Panopto and Me — An Academic’s View
I first became aware of Panopto when our information services team introduced it as our lecture capture system here at Aberystwyth. I was a new lecturer at the time and immediately thought it could be a useful technology. As any new lecturer will tell you, we’re pretty bombarded with different bits of software when we start, so what stood out about Panopto for me to begin with? Well I was keen to make it as easy as possible for my students to access learning materials so that they could save their energies for engaging with the actual content. So I really liked the fact that as well as being able to watch the Panopto lecture recordings online, they could also download lecture captures and watch them back without an internet connection. This is particularly useful at Aberystwyth, where students tell me their long train journeys to and from our campus at the beginning and end of term time gives them a great opportunity to review anything they might have missed!
What did I learn about lecture capture during my early experiments with the system? Well, firstly I realised that making the lecture recordings available didn’t have any noticeable impact on student attendance. Lots of academics worry that they’ll be delivering lectures to empty halls, but I haven’t found this to be the case at all. The students who want to do well will still come to the live lecture, but use the recording as a supplement so they can consolidate their learning.
There are also certain groups of students who find it particularly helpful. For instance, I have some students with dyslexia who find it hard to listen and take notes at the same time and who get very anxious about this. Video has allowed them to focus on efficient note-taking, rather than on trying to do two things at once. Obviously this is also helpful for students without dyslexia too. Another group that this technology is particularly beneficial for is students who have health issues that prevent them from physically attending sessions. An example that springs to mind is a student who had glandular fever who wouldn’t have been able to complete his course without access to the Panopto recordings of his lectures.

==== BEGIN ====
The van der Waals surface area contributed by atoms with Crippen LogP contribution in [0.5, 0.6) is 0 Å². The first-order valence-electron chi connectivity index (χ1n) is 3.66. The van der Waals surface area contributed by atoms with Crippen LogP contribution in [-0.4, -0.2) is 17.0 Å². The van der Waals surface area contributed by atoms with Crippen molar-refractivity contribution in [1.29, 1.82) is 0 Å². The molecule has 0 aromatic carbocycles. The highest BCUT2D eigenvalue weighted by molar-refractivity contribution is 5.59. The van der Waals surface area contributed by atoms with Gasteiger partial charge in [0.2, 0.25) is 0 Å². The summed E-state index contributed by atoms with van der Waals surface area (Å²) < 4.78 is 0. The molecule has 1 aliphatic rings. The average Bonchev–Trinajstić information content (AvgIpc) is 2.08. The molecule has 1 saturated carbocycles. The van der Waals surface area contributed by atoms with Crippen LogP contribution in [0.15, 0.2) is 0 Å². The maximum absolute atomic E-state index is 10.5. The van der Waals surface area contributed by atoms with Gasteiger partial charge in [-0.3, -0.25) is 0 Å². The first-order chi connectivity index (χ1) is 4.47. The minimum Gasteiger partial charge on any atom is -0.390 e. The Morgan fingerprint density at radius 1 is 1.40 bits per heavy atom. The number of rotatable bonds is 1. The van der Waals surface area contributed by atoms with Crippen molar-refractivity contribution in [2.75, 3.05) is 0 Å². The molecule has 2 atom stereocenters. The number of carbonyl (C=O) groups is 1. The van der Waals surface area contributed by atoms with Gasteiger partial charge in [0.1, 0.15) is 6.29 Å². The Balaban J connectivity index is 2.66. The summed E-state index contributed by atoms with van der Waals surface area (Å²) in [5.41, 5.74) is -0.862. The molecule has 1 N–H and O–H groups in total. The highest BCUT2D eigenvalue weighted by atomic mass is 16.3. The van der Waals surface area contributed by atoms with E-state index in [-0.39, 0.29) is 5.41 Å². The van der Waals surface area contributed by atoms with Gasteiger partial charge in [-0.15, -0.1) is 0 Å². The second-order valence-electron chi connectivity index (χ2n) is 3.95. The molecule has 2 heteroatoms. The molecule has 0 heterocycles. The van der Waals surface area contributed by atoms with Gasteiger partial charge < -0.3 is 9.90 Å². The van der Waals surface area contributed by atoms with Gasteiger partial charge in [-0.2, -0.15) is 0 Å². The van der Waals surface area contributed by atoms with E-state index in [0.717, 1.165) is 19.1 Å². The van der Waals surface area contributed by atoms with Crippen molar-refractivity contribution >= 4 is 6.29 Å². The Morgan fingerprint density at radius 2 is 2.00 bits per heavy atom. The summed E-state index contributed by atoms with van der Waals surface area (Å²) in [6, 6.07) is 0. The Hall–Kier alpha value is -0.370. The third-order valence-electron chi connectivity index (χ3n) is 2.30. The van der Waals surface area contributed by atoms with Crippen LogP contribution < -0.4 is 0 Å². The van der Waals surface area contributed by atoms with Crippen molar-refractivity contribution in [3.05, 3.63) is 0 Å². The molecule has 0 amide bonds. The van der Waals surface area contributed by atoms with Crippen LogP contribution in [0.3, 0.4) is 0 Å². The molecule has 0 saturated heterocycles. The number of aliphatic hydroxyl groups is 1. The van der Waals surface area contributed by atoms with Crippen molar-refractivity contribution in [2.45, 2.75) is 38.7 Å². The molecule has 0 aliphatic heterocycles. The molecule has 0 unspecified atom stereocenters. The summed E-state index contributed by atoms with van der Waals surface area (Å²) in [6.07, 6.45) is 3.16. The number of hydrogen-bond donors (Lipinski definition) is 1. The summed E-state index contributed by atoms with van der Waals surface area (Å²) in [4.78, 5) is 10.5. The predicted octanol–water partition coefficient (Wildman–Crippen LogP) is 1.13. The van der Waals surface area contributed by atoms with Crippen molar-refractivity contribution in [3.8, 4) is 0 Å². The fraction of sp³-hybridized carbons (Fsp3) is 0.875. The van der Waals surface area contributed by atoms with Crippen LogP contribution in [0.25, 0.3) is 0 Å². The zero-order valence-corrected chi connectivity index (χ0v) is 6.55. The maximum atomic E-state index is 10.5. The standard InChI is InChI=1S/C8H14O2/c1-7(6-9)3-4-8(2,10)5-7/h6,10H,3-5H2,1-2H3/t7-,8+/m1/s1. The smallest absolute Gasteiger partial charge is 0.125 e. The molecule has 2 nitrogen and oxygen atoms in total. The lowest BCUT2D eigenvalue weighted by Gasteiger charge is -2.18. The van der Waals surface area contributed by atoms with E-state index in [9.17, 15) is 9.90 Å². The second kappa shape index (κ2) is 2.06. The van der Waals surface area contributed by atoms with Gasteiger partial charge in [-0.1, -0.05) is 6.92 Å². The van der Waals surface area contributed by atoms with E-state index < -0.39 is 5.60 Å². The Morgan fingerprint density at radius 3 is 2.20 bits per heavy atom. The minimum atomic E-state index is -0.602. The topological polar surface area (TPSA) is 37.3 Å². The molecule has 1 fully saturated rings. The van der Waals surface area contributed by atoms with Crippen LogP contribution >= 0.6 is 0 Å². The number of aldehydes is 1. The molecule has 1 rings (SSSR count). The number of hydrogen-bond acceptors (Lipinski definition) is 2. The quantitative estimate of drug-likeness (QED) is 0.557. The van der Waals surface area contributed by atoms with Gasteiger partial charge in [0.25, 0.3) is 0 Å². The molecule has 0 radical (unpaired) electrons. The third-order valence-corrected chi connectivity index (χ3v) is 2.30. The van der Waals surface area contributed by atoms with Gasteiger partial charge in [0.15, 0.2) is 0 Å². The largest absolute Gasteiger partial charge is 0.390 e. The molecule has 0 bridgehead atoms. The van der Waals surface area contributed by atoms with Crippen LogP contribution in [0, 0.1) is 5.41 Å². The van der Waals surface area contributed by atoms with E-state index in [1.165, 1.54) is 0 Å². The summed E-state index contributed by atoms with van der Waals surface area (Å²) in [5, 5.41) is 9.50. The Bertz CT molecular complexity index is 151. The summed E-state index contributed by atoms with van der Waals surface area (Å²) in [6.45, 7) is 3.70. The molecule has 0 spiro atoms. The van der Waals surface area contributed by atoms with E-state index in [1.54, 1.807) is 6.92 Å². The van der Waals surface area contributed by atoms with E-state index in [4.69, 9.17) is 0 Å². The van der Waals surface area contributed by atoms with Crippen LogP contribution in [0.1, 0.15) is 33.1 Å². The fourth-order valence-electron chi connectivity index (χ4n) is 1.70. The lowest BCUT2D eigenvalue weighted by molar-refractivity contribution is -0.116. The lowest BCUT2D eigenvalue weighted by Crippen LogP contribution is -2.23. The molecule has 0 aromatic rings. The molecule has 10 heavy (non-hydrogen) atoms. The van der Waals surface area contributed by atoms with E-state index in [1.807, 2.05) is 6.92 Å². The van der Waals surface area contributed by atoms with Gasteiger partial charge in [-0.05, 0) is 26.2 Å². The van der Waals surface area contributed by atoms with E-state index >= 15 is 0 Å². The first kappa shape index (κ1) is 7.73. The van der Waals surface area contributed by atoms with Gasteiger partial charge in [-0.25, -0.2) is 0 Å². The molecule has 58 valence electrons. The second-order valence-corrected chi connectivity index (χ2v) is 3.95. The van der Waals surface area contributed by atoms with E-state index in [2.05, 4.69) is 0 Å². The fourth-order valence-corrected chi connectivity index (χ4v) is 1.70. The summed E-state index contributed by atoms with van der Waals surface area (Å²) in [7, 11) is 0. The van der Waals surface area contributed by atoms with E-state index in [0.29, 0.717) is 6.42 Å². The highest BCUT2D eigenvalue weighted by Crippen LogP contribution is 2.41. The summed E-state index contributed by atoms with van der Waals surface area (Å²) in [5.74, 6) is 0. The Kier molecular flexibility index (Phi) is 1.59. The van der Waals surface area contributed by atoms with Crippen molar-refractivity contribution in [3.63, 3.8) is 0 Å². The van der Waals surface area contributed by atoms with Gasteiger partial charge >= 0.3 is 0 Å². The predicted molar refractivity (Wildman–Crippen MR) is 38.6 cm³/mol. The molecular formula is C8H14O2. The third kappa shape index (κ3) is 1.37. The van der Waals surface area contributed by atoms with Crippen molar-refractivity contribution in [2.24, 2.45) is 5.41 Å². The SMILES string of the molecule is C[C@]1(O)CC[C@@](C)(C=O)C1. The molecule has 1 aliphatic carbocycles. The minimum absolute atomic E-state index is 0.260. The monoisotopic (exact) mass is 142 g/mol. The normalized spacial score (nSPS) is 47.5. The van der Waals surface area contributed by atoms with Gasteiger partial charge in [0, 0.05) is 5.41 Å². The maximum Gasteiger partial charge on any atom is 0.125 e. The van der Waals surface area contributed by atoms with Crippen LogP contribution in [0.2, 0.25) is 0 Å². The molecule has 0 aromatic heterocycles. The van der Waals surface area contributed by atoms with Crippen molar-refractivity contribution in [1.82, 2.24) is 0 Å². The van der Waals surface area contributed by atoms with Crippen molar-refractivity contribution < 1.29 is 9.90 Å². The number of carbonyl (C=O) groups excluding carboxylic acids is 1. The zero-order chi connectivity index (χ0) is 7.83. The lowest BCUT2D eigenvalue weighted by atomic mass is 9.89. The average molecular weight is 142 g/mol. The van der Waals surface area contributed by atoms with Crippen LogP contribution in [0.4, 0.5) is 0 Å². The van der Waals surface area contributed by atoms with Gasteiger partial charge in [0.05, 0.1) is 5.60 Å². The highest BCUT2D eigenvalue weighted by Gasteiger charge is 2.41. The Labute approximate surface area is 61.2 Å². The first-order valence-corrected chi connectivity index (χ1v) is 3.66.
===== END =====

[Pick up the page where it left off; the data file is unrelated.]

From initially using Panopto just for lecture capture, I’ve been exploring a range of other uses for the system. For instance, I’ve been creating more bite-sized ‘how-to’ video clips to be shared after class and I’m also going to start using it to flip the classroom from next January. My plan is to record mini-lectures which students will watch in advance so we can use the face-to-face time for a deeper dive into the topic. I will then record the students doing their own presentations on the subjects we’ve covered, using Panopto, of course.
As well as using the system to connect more effectively with my students, I’ve also been using Panopto to communicate with other academics. The most interesting example was when I used Panopto to remotely present at an academic conference. I had been asked to speak at an event at St Hilda’s College, Oxford University and had fully intended to go in person to deliver my talk. However, the day before the event there were major floods which led to all the main roads out of Aberystwyth becoming impassable. Thinking on my feet, I realised that I could use Panopto to either live broadcast my session, or record the presentation in advance and send to the conference organisers to play. Opting to go down the pre-recorded route and using just my desktop computer, an HD webcam and a desktop microphone, I recorded my entire presentation and shared with the conference organisers. They offered delegates the option to watch it during what would’ve been my presentation slot and also emailed it to participants after the event to watch back. This proved to be a great solution to the problem and you can watch the video that they saw here.
So, when I think about my journey with Panopto so far, I have to conclude that I’ve found it to be an incredibly useful tool to engage with my students and I’ve also learnt that it has so many applications, both within the classroom and more generally! Next on my list is to organise a series of international remote brown bag lunches with colleagues using Panopto. We’ll likely start with continental Europe, but assuming it takes off, next stop – the world!
Dr Gareth Hall is a Lecturer in Psychology at Aberystwyth University in Wales. You can watch the remote conference recording from Dr Hall here. If you’re interested in using Panopto to enhance the teaching and learning process, contact Frances Andrews by emailing firstname.lastname@example.org. You can also request a demo or sign up for a free trial.